Sever panim yafot, I believe, makes me a better educator.  By greeting someone this way, I leave room for whatever walks in the door.  How often do we want to move a lesson or project forward and find resistance from unknown sources?  A pleasant greeting opens the moment of entry into a moment of recognition and sharing.  Yes, I often have to delay my agenda for the moment; and yet, returning to the agenda after really seeing the other where s/he is allows for both of us to go through it together, better.

More than a device for getting on the same page, “greeting others with a pleasant demeanor” also has an ethical application that is worth modeling.  Greeting the maintenance staff, the stakeholder, the beggar, the celebrity (okay, I don’t meet celebrities, but if I did . . .), and the person behind the counter with a pleasant demeanor reminds me and that other person of our common humanity.  Even more, it reminds anyone watching of our common humanity.  Our commonness has become, for me, the place in which real learning happens.

  • What value or practice would you say animates how you relate to the world?
  • Given fifteen minutes to plan a two-minute or less video, what would you do?
  • How are you affected when you are greeted pleasantly by others?

Special thank to Rabbis Without Borders for challenging me to articulate this value and to my mentors along the way who have taught me to teach lived values.

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Ten Truths about Life Between Synagogues

A Bit of Background

This post is inspired by my friend Rabbi Adam Raskin’s article “Ten Truths about Synagogue Life.”  We are graduates of the same ordination class of rabbis from the same school.  We have both been Conservative rabbis for 10 years.

I began my rabbinic career with two years as an Assistant Rabbi and Youth Director (at Adas Israel Congregation in Washington, DC).  I spent five years as a senior rabbi, much like my friend is now, (at Bet Torah in Mt. Kisco, NY).  For the last three years and going forward, I am privileged to be a Senior Jewish Educator at the University of Delaware Kristol Hillel Center, through a grant from the Jim Joseph Foundation.

For a variety of reasons, I have spent significant time in each job exploring the needs and possibilities for Jews on the periphery of institutional Jewish life, especially synagogues.  I have found that synagogue affiliation stands a strong marker at the outset of many Jews’ lives; it is where they celebrate b’nai mitzvah and get some kind of Jewish education.  I have found that many Jews, even those currently uninvolved in synagogue life, envision themselves in a synagogue later in life.  I work in between.

Here is what I have learned (the numbering is meant to mirror Rabbi Raskin’s as closely as possible):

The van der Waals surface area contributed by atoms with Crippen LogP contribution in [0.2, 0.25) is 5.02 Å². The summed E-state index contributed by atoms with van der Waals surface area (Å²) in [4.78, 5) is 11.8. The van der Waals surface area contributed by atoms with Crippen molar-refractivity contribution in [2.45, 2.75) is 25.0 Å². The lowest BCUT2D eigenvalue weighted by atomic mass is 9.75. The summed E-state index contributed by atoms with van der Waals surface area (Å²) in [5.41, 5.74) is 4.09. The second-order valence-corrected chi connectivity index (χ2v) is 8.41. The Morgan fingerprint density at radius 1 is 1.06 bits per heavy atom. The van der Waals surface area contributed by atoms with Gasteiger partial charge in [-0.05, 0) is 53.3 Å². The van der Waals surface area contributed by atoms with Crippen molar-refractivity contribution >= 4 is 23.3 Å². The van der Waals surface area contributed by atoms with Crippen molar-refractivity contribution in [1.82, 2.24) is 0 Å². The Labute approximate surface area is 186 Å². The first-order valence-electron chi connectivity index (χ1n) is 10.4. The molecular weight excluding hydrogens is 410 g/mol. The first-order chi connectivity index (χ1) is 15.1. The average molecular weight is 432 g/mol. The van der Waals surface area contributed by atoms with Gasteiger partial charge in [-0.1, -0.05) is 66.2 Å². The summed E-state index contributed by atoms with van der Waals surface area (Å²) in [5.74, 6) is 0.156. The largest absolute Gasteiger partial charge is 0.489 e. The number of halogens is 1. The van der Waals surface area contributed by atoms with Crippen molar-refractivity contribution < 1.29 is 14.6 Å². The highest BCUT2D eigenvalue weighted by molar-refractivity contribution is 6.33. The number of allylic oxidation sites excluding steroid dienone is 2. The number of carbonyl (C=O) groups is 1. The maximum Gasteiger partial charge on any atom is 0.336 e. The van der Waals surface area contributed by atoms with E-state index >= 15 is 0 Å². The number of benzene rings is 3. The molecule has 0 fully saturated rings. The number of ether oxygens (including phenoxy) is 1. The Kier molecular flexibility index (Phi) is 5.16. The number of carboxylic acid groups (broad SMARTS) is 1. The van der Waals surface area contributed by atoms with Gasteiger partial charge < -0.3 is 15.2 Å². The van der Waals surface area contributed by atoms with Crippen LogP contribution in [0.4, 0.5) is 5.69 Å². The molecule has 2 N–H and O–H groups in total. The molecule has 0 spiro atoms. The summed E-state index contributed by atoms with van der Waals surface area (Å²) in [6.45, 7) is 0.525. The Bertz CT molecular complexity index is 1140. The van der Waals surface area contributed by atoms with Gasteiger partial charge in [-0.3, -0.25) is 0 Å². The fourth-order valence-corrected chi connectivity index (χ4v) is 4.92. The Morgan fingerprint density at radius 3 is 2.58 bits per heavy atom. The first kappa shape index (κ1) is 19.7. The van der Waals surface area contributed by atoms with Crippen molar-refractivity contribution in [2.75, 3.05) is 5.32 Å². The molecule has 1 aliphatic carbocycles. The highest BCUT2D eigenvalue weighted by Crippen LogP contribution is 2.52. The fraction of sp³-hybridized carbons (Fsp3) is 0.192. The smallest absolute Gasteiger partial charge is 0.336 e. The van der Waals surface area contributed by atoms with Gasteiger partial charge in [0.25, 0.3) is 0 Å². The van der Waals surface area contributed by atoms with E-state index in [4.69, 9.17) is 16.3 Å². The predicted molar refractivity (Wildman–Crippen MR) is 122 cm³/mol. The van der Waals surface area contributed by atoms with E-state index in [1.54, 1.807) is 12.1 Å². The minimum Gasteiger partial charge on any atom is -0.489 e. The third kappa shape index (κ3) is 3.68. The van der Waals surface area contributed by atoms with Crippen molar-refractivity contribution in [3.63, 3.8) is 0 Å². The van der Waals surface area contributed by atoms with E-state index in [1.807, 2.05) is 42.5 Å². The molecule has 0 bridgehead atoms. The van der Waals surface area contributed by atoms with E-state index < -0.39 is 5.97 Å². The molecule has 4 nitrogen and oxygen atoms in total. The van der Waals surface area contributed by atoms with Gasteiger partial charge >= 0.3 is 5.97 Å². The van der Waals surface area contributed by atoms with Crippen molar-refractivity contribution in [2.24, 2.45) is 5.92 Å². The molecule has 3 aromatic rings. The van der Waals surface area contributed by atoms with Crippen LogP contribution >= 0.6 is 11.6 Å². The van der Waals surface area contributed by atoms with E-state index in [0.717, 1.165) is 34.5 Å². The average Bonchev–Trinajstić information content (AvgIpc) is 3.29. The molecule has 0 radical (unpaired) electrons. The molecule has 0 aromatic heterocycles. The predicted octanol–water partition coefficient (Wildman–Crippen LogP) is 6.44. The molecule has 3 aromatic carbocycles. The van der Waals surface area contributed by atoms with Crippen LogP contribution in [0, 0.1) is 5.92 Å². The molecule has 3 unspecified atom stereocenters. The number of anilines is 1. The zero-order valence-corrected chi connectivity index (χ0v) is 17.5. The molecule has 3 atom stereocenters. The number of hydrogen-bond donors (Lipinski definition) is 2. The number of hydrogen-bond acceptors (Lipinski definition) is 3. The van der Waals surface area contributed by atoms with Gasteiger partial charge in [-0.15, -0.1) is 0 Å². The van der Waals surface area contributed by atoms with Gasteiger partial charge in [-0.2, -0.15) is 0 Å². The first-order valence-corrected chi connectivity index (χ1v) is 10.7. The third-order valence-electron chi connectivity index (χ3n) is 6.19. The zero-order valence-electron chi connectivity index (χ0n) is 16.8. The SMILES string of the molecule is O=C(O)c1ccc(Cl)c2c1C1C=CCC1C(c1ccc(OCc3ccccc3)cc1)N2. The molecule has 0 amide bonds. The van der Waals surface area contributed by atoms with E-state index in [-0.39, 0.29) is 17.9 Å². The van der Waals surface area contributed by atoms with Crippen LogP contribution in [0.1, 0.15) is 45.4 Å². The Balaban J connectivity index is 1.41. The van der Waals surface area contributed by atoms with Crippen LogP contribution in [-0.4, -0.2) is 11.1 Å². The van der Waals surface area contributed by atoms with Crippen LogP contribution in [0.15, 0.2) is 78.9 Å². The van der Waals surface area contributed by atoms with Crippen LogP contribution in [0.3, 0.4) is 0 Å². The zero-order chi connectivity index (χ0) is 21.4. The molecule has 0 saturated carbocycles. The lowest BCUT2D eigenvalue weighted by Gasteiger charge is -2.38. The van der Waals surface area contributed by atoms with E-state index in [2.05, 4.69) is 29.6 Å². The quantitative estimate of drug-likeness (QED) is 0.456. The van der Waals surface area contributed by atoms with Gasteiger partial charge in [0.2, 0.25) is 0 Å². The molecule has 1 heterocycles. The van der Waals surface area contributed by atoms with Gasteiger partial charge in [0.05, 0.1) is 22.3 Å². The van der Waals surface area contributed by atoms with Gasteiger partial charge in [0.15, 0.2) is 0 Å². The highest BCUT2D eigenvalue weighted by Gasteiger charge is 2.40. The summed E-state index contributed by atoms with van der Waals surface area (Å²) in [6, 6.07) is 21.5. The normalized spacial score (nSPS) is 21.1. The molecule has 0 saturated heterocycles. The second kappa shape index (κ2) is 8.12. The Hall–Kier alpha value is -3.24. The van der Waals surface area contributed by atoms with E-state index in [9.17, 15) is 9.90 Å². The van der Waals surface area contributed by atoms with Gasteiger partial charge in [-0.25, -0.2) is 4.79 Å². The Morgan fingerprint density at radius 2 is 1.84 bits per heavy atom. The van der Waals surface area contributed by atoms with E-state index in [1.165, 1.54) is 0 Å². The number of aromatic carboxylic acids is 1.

Ten Truths about Life Between Synagogues

1. It’s the network, not the institution.  The best title, the flashiest flyer, and the A-list speaker all mean nothing if no one in a group of friends care enough to invite his/her friends personally.  Additionally, staff-driven project will stall without meaningful inclusion of either lay leaders or target audience members involvement.  Buy-in comes from having a stake, not from being asked for an opinion.  Our institutions matter less and less in our global and virtual society.  The relationship of stakeholders (be they members, participants, users, leaders, funders, etc.) to each other and to the institution is the key to continuity.  In our hearts, we know it is better for 30 families to be sharing Shabbat dinners together in the name of a community than to have 100 people at a Friday night service; we need to show it.

2. Engagement is not outreach.  We need to go to where our constituents are.  I remember Hillel piloting this methodology in the early 2000’s, and I see it working now.  My greatest successes in my career have come from buying lunch at the local eatery for students in private schools nearby, from conducting classes in bookstores, from walking the drop-off line, and from sitting with students on Main St. between classes.  I do not try to bring them in.  I bring myself as an ear, listening for whatever teaching or institutional offering I might pass on to them.  Most effectively, I show them what they can do for their friends and help them achieve it.  We must build relationships of meaning to multiply our impact rather than sweating the length of a sign-in sheet.

3. Immersion Experiences are the most powerful Jewish learning moments. Jewish identity is strengthened most powerfully by experiences like Jewish summer camping or trips to Israel, like Taglit-Birthright.  These examples are just two of an array of immersive environments of different lengths of time that last a lifetime.  I submit that youth group involvement, particularly attending conventions; community service or alternative break trips; retreats; and the like all achieve what a family and/or a school alone cannot.  Immersion experiences build positive Jewish memories, a sense of community, Jewish self-confidence, and lasting knowledge (to borrow language from Hillel).  We need to see beyond any one option, so that we are sure to match our constituents with the experience that is most accessible and beneficial to them.